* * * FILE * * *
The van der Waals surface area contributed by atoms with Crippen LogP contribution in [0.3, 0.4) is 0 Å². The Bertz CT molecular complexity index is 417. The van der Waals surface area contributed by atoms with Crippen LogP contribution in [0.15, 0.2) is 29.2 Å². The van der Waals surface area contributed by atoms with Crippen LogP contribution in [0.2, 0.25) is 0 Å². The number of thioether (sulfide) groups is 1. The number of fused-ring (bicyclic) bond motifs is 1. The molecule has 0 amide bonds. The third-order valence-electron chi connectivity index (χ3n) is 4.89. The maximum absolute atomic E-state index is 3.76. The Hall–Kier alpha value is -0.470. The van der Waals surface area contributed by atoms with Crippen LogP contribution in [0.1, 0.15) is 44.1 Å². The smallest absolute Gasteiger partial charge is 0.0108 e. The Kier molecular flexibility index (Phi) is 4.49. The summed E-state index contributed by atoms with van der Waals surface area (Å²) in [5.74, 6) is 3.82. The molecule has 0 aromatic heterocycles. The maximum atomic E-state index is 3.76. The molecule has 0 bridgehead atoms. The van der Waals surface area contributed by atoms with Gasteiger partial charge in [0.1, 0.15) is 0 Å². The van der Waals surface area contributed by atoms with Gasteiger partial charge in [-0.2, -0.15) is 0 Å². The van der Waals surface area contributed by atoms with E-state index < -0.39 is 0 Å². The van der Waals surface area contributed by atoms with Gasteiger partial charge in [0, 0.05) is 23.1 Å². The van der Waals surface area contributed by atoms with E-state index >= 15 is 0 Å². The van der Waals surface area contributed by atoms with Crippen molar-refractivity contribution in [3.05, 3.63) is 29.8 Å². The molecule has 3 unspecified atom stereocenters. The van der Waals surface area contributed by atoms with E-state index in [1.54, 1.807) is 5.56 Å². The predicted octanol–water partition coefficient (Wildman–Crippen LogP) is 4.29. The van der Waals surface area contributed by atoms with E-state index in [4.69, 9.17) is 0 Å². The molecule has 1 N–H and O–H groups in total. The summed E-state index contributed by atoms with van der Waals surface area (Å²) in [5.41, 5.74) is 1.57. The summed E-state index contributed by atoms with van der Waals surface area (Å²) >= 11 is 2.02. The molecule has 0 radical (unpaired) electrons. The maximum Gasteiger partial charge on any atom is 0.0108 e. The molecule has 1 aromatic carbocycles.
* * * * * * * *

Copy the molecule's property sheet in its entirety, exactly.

The van der Waals surface area contributed by atoms with Crippen LogP contribution in [0.3, 0.4) is 0 Å². The Bertz CT molecular complexity index is 417. The van der Waals surface area contributed by atoms with Crippen LogP contribution in [0.15, 0.2) is 29.2 Å². The van der Waals surface area contributed by atoms with Crippen LogP contribution in [0.2, 0.25) is 0 Å². The number of thioether (sulfide) groups is 1. The number of fused-ring (bicyclic) bond motifs is 1. The molecule has 0 amide bonds. The third-order valence-electron chi connectivity index (χ3n) is 4.89. The maximum absolute atomic E-state index is 3.76. The Hall–Kier alpha value is -0.470. The van der Waals surface area contributed by atoms with Crippen LogP contribution in [0.1, 0.15) is 44.1 Å². The smallest absolute Gasteiger partial charge is 0.0108 e. The Kier molecular flexibility index (Phi) is 4.49. The summed E-state index contributed by atoms with van der Waals surface area (Å²) in [5.74, 6) is 3.82. The molecule has 0 aromatic heterocycles. The maximum atomic E-state index is 3.76. The molecule has 0 bridgehead atoms. The van der Waals surface area contributed by atoms with Gasteiger partial charge in [0.1, 0.15) is 0 Å². The van der Waals surface area contributed by atoms with Gasteiger partial charge in [-0.2, -0.15) is 0 Å². The van der Waals surface area contributed by atoms with E-state index < -0.39 is 0 Å². The van der Waals surface area contributed by atoms with Gasteiger partial charge in [0, 0.05) is 23.1 Å². The van der Waals surface area contributed by atoms with E-state index >= 15 is 0 Å². The van der Waals surface area contributed by atoms with Crippen molar-refractivity contribution in [3.05, 3.63) is 29.8 Å². The molecule has 3 unspecified atom stereocenters. The van der Waals surface area contributed by atoms with E-state index in [1.54, 1.807) is 5.56 Å². The predicted octanol–water partition coefficient (Wildman–Crippen LogP) is 4.29. The van der Waals surface area contributed by atoms with E-state index in [4.69, 9.17) is 0 Å². The molecule has 1 N–H and O–H groups in total. The summed E-state index contributed by atoms with van der Waals surface area (Å²) in [5.41, 5.74) is 1.57. The summed E-state index contributed by atoms with van der Waals surface area (Å²) >= 11 is 2.02. The molecule has 0 radical (unpaired) electrons. The maximum Gasteiger partial charge on any atom is 0.0108 e. The molecule has 1 aromatic carbocycles.